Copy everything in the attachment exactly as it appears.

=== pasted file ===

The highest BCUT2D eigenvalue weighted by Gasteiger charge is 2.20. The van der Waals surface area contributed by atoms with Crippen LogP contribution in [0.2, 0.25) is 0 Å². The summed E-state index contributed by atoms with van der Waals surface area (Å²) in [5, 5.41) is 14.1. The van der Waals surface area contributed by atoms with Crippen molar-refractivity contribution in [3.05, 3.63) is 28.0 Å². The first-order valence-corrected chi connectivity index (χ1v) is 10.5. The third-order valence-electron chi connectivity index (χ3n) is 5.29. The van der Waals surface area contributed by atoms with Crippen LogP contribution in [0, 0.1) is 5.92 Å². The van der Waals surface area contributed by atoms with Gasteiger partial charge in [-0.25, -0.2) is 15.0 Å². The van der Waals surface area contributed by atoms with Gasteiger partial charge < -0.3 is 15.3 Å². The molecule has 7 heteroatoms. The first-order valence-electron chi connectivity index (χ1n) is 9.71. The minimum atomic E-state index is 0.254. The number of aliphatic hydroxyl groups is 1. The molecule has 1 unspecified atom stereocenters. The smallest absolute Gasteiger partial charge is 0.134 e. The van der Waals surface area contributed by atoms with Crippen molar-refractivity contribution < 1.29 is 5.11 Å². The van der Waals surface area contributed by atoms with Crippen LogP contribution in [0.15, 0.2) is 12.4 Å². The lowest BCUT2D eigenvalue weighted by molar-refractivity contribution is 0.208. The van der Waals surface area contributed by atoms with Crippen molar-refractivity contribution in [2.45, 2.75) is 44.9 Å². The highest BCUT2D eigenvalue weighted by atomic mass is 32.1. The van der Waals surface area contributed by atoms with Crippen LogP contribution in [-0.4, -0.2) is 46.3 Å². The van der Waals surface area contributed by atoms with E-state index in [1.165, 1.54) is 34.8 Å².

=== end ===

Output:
The highest BCUT2D eigenvalue weighted by Gasteiger charge is 2.20. The van der Waals surface area contributed by atoms with Crippen LogP contribution in [0.2, 0.25) is 0 Å². The summed E-state index contributed by atoms with van der Waals surface area (Å²) in [5, 5.41) is 14.1. The van der Waals surface area contributed by atoms with Crippen molar-refractivity contribution in [3.05, 3.63) is 28.0 Å². The first-order valence-corrected chi connectivity index (χ1v) is 10.5. The third-order valence-electron chi connectivity index (χ3n) is 5.29. The van der Waals surface area contributed by atoms with Crippen LogP contribution in [0, 0.1) is 5.92 Å². The van der Waals surface area contributed by atoms with Gasteiger partial charge in [-0.25, -0.2) is 15.0 Å². The van der Waals surface area contributed by atoms with Gasteiger partial charge < -0.3 is 15.3 Å². The molecule has 7 heteroatoms. The first-order valence-electron chi connectivity index (χ1n) is 9.71. The minimum atomic E-state index is 0.254. The number of aliphatic hydroxyl groups is 1. The molecule has 1 unspecified atom stereocenters. The smallest absolute Gasteiger partial charge is 0.134 e. The van der Waals surface area contributed by atoms with Crippen molar-refractivity contribution < 1.29 is 5.11 Å². The van der Waals surface area contributed by atoms with Crippen LogP contribution in [0.15, 0.2) is 12.4 Å². The lowest BCUT2D eigenvalue weighted by molar-refractivity contribution is 0.208. The van der Waals surface area contributed by atoms with Crippen molar-refractivity contribution in [2.45, 2.75) is 44.9 Å². The highest BCUT2D eigenvalue weighted by atomic mass is 32.1. The van der Waals surface area contributed by atoms with Crippen LogP contribution in [-0.4, -0.2) is 46.3 Å². The van der Waals surface area contributed by atoms with E-state index in [1.165, 1.54) is 34.8 Å².